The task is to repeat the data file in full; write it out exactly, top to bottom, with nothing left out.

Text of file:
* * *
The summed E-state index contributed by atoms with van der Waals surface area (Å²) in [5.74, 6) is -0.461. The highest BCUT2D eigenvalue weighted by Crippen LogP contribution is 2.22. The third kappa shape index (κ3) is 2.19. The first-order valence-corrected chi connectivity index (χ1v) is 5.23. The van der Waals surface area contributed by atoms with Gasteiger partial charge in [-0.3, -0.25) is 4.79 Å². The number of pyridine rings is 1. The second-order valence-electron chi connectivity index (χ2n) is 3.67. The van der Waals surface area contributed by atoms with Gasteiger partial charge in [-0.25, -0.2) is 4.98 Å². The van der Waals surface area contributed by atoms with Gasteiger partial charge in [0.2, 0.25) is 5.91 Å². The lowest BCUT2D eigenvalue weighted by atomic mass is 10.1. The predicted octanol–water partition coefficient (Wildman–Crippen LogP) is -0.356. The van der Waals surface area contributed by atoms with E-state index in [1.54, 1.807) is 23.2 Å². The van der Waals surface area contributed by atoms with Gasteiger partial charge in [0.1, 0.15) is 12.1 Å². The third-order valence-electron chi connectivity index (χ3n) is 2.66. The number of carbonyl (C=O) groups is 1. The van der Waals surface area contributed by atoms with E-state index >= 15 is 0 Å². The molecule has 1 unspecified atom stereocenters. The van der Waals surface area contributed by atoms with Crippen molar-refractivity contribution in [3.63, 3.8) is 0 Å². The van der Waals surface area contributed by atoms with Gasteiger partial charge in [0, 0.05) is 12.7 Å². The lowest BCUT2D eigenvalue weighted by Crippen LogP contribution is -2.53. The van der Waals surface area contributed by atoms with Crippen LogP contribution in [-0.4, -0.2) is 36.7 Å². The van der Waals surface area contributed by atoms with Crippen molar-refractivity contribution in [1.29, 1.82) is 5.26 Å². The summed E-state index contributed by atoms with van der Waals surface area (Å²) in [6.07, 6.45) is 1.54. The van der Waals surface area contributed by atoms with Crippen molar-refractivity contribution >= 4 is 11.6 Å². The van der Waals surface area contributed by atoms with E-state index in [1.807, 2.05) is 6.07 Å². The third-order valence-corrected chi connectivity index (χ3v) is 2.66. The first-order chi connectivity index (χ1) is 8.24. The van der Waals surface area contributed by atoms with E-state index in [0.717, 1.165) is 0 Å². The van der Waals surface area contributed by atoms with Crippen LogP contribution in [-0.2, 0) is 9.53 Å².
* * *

The summed E-state index contributed by atoms with van der Waals surface area (Å²) in [5.74, 6) is -0.461. The highest BCUT2D eigenvalue weighted by Crippen LogP contribution is 2.22. The third kappa shape index (κ3) is 2.19. The first-order valence-corrected chi connectivity index (χ1v) is 5.23. The van der Waals surface area contributed by atoms with Gasteiger partial charge in [-0.3, -0.25) is 4.79 Å². The number of pyridine rings is 1. The second-order valence-electron chi connectivity index (χ2n) is 3.67. The van der Waals surface area contributed by atoms with Gasteiger partial charge in [-0.25, -0.2) is 4.98 Å². The van der Waals surface area contributed by atoms with Gasteiger partial charge in [0.2, 0.25) is 5.91 Å². The lowest BCUT2D eigenvalue weighted by atomic mass is 10.1. The predicted octanol–water partition coefficient (Wildman–Crippen LogP) is -0.356. The van der Waals surface area contributed by atoms with E-state index in [1.54, 1.807) is 23.2 Å². The van der Waals surface area contributed by atoms with Gasteiger partial charge in [0.1, 0.15) is 12.1 Å². The third-order valence-electron chi connectivity index (χ3n) is 2.66. The number of carbonyl (C=O) groups is 1. The van der Waals surface area contributed by atoms with E-state index >= 15 is 0 Å². The molecule has 1 unspecified atom stereocenters. The van der Waals surface area contributed by atoms with Crippen molar-refractivity contribution in [3.63, 3.8) is 0 Å². The van der Waals surface area contributed by atoms with Gasteiger partial charge in [0, 0.05) is 12.7 Å². The lowest BCUT2D eigenvalue weighted by Crippen LogP contribution is -2.53. The van der Waals surface area contributed by atoms with Crippen LogP contribution in [-0.4, -0.2) is 36.7 Å². The van der Waals surface area contributed by atoms with Crippen molar-refractivity contribution in [1.29, 1.82) is 5.26 Å². The summed E-state index contributed by atoms with van der Waals surface area (Å²) in [6.07, 6.45) is 1.54. The van der Waals surface area contributed by atoms with Crippen molar-refractivity contribution >= 4 is 11.6 Å². The van der Waals surface area contributed by atoms with E-state index in [1.807, 2.05) is 6.07 Å². The third-order valence-corrected chi connectivity index (χ3v) is 2.66. The first-order chi connectivity index (χ1) is 8.24. The van der Waals surface area contributed by atoms with E-state index in [0.717, 1.165) is 0 Å². The van der Waals surface area contributed by atoms with Crippen LogP contribution in [-0.2, 0) is 9.53 Å².